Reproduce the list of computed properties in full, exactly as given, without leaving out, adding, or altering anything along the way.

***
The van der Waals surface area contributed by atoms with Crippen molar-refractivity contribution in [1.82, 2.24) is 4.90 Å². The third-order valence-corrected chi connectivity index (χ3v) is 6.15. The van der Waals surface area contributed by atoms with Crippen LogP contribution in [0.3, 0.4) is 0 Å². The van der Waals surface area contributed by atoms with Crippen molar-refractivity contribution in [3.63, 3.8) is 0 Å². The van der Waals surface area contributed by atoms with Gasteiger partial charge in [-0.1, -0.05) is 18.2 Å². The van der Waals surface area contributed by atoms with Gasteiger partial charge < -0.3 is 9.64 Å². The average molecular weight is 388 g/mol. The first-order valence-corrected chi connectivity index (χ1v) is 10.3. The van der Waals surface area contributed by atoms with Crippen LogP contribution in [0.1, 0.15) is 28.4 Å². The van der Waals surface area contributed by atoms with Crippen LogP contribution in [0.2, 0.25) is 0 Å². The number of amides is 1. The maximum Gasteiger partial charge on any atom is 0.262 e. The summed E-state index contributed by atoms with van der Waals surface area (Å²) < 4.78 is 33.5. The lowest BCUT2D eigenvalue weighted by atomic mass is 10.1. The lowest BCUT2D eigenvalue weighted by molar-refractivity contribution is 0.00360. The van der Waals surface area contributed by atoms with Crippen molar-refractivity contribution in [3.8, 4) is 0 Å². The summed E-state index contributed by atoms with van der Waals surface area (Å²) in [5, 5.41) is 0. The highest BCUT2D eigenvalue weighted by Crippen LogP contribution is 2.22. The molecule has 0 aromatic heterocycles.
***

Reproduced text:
The van der Waals surface area contributed by atoms with Crippen molar-refractivity contribution in [1.82, 2.24) is 4.90 Å². The third-order valence-corrected chi connectivity index (χ3v) is 6.15. The van der Waals surface area contributed by atoms with Crippen LogP contribution in [0.3, 0.4) is 0 Å². The van der Waals surface area contributed by atoms with Crippen molar-refractivity contribution in [3.63, 3.8) is 0 Å². The van der Waals surface area contributed by atoms with Gasteiger partial charge in [-0.1, -0.05) is 18.2 Å². The van der Waals surface area contributed by atoms with Gasteiger partial charge < -0.3 is 9.64 Å². The average molecular weight is 388 g/mol. The first-order valence-corrected chi connectivity index (χ1v) is 10.3. The van der Waals surface area contributed by atoms with Crippen LogP contribution in [0.1, 0.15) is 28.4 Å². The van der Waals surface area contributed by atoms with Crippen LogP contribution in [0.2, 0.25) is 0 Å². The number of amides is 1. The maximum Gasteiger partial charge on any atom is 0.262 e. The summed E-state index contributed by atoms with van der Waals surface area (Å²) < 4.78 is 33.5. The lowest BCUT2D eigenvalue weighted by atomic mass is 10.1. The lowest BCUT2D eigenvalue weighted by molar-refractivity contribution is 0.00360. The van der Waals surface area contributed by atoms with Crippen molar-refractivity contribution in [3.8, 4) is 0 Å². The summed E-state index contributed by atoms with van der Waals surface area (Å²) in [5, 5.41) is 0. The highest BCUT2D eigenvalue weighted by Crippen LogP contribution is 2.22. The molecule has 0 aromatic heterocycles.